Hybrid fibrillation potentials and positive sharp waves

Daniel Dumitru, John C. King

Research output: Contribution to journalArticle

5 Scopus citations

Abstract

Fibrillation potential configurations are characterized as initially positive triphasic waveforms, whereas positive sharp waves appear biphasic with an initial positive deflection. Careful observation of single muscle fiber discharges in denervated muscle, however, can reveal many different-appearing and stable firing waveforms that resemble a bifid positive sharp wave or some form of combined fibrillation potential and positive sharp wave. In this investigation, a number of atypical-appearing single muscle fiber discharges are hypothesized to arise from particular interactions between the muscle fiber and recording electrode. Single muscle fiber potentials are modeled as originating from a single denervated muscle fiber's former endplate and midfiber region as well as from the fiber's tendinous termination for both a compressed and sealed end effect. The modeled waveforms' appearance corresponds well to those obtained clinically and the necessary interpotential summated templates' temporal domains are feasible for action potential termination at the electrode with subsequent reinitiation beyond the proposed peri-electrode compressed region. It is hypothesized that the majority of hybrid waveforms are the result of a single muscle fiber action potential terminating at a recording electrode while also initiating a 'skipped' activation of the muscle fiber past the electrode resulting in the summation of two distinct time-locked waveforms. (C) 2000 John Wiley and Sons, Inc.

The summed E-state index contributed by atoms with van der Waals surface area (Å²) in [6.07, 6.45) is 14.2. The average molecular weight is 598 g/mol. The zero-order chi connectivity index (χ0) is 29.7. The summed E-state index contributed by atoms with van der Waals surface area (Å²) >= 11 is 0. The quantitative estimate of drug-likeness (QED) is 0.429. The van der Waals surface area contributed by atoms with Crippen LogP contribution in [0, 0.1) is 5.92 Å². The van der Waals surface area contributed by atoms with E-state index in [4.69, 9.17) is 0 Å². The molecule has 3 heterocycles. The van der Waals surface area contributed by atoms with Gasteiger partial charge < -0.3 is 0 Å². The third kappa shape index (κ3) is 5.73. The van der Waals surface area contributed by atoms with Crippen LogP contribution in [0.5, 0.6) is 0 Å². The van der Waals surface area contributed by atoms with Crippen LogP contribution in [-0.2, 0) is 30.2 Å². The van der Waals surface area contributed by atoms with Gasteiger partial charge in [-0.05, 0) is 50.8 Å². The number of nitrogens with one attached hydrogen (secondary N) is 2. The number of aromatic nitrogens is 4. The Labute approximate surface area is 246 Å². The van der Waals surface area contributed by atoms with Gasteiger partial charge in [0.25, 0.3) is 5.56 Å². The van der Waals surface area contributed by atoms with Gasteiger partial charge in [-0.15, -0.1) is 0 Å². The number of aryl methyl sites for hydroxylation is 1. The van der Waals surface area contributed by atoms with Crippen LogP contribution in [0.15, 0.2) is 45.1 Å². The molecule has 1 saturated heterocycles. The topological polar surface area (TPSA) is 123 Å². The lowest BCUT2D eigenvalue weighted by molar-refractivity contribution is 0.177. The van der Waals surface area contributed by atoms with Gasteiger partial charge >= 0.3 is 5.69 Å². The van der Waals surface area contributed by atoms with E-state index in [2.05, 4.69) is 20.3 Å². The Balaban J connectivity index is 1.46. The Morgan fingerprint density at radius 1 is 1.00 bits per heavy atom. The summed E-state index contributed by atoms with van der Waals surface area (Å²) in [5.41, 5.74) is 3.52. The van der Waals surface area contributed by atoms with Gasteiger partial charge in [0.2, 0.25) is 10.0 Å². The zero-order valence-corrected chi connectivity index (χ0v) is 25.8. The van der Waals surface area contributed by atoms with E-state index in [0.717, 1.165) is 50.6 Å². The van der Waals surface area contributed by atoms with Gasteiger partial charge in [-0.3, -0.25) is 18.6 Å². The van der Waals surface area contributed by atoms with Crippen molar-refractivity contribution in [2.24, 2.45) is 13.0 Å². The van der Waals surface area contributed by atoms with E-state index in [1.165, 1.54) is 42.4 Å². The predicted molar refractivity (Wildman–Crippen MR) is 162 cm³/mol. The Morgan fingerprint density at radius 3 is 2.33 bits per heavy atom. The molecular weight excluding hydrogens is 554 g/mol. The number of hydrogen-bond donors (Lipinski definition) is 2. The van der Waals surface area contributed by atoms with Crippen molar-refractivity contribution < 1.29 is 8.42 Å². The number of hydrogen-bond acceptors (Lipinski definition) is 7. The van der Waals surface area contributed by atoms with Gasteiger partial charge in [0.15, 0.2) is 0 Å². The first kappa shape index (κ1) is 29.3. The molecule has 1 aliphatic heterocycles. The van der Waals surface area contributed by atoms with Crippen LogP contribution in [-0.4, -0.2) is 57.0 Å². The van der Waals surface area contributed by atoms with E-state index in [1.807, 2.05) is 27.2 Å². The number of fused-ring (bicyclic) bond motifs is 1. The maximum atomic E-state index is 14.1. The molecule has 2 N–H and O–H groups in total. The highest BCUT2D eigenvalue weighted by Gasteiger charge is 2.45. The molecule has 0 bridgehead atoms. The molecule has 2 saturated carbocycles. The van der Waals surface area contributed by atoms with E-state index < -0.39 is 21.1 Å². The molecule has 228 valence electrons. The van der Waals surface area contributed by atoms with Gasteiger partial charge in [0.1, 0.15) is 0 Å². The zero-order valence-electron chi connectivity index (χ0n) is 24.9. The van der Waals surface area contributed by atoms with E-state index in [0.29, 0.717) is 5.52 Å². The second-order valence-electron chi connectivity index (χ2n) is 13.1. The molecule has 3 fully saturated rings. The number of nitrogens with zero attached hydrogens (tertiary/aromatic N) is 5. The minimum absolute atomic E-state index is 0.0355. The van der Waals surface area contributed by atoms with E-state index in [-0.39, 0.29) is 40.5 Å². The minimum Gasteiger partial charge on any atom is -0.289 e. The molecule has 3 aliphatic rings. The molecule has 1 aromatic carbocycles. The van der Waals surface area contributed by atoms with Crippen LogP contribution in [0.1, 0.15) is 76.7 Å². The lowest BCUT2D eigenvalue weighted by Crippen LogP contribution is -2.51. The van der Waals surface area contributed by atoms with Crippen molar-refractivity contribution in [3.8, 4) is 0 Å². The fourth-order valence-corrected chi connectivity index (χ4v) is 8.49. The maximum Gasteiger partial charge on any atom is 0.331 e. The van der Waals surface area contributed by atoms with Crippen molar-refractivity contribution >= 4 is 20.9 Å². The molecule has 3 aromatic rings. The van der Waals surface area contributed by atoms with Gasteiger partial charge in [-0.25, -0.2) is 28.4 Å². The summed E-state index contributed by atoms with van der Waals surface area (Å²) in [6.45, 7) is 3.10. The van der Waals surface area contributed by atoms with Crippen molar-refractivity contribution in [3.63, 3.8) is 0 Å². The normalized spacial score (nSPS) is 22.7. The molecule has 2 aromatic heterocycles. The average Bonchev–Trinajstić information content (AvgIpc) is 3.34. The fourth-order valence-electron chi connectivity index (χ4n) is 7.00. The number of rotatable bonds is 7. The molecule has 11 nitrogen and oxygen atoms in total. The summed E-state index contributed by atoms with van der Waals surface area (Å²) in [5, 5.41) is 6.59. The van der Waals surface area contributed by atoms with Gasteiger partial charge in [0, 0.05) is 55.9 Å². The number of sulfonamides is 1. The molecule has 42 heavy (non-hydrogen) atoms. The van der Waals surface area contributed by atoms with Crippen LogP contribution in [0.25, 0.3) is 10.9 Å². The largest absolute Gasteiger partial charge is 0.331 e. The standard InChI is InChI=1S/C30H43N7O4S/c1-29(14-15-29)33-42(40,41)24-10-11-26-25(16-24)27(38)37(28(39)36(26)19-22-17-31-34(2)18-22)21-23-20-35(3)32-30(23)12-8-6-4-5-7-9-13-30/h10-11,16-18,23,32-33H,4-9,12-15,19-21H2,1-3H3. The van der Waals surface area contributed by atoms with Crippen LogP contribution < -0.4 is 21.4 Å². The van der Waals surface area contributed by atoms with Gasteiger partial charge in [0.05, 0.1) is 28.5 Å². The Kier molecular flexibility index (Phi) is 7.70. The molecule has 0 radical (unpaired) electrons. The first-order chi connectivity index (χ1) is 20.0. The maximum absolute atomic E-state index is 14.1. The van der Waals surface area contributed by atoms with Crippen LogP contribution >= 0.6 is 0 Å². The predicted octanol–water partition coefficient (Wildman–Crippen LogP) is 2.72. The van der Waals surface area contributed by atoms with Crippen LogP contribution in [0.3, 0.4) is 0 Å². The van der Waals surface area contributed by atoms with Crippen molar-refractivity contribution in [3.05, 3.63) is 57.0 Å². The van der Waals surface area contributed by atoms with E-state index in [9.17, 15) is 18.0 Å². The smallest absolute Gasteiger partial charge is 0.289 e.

Original languageEnglish (US)
Pages (from-to)1234-1242
Number of pages9
JournalMuscle and Nerve
Volume23
Issue number8
DOIs
StatePublished - Aug 1 2000

Keywords

  • Computer modeling
  • Fibrillation potential
  • Needle electromyography
  • Positive sharp wave
  • Volume conduction

ASJC Scopus subject areas

  • Physiology
  • Clinical Neurology
  • Cellular and Molecular Neuroscience
  • Physiology (medical)

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